Via Lusaka we head south to Victoria Falls. We had met a Swiss couple days earlier, we would like to visit them at the Moorings Campsite, where they have settled.
We spend a few days here and have fun with them. But we want to continue on to Victoria Falls to Livingstone. On a good tar road it is easy to get there in one day. On the way we fill up with charcoal for cooking.
Livingstone is a modern city and we stay at the Livingstone Safari Camp Site. Almost every camp has dogs, but mostly Tara gets along fine with the half-wild dogs. She is old and interestingly most dogs have respect for her.
The camp is very good. It provides shadows has electricity and even has free internet access.
Another advantage is that it is close to Victoria Falls, where we want to go today. The first sight is gigantic.
The water masses are not so great because it is dry season, but this allows good vision, as if a strong water vapor is in the air you cannot seen so much.
“Thunder Smoke” it was called by the locals before the falls were renamed by Livingstone in honor of the queen. They are among the great natural wonders of the world and have been classified by UNESCO as a World Heritage Site. The Victoria Falls form an edge of 1688 meters and plunge 108 meters into the depths. This makes them the largest unique down collapsing mass of water in the world. They are twice as high as Niagara Falls.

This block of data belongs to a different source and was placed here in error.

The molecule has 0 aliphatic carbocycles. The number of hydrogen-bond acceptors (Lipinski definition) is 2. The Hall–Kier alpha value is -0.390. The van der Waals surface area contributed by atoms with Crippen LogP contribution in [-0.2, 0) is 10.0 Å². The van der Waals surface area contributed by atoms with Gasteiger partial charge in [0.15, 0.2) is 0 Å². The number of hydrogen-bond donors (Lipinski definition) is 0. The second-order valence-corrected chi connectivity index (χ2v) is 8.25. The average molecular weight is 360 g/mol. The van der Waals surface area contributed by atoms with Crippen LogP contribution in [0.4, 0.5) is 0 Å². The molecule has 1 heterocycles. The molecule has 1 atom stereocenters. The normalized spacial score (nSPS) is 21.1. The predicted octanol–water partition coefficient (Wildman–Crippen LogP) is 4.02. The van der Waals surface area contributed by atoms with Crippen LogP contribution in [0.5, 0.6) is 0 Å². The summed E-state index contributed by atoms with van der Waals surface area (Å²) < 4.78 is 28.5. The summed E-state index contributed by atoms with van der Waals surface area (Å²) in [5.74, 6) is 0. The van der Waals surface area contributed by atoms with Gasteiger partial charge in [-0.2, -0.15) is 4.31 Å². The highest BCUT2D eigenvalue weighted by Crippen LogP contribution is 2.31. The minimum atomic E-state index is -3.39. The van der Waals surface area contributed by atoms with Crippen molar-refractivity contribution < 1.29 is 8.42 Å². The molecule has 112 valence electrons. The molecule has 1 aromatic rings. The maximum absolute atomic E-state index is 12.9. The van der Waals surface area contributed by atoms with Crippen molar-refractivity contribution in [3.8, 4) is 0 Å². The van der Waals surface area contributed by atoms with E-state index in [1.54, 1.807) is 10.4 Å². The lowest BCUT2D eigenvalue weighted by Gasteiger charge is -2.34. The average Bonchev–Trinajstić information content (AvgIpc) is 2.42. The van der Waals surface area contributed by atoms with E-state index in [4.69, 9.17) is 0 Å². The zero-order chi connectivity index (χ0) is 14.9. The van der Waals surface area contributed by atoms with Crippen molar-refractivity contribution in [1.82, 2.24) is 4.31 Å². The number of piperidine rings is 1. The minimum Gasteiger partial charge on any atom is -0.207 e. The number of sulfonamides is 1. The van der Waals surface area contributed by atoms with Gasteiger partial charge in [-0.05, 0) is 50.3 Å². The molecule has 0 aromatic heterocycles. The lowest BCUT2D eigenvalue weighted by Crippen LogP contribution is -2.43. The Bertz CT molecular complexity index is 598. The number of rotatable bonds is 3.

The Zambesi lays back 1440 km from its source in northwestern Zambia to Victoria Falls. Until those falls, it is calm and leisurely. Then it bends and gains speed noticeably.
It rushes over rapids against the escarpment. Then it plunges over 100 meters into a narrow gorge. Now the water masses squeeze through steep narrow gorges, until it finally empties into Lake Kariba.
At the falls there is a monument representing the David Livingstone, who is the discoverer. But they were discovered of countless locals who lived here for centuries.
Also, he should not have been the first white man who saw the falls. Three years earlier, a certain Cooley showed the falls in his map. And 1848 a Portuguese could have already been here. In any case, it is good for Zambia, because Livingstone is a well-sounding name, and can be marketed.
A bridge spans the gorge, and marks the border between Zambia and Zimbabwe. You can visit both sides of the falls without difficulty, because the border officials are used and there is not much paperwork and let visitors pass over the bridge.
We have enjoyed the waterfalls, they are indeed impressive. We drive back to the campsite. There, we notice that Tara is feeling bad and has problems with her hind legs so we decide to return to the Swiss couple, because they know a good vet.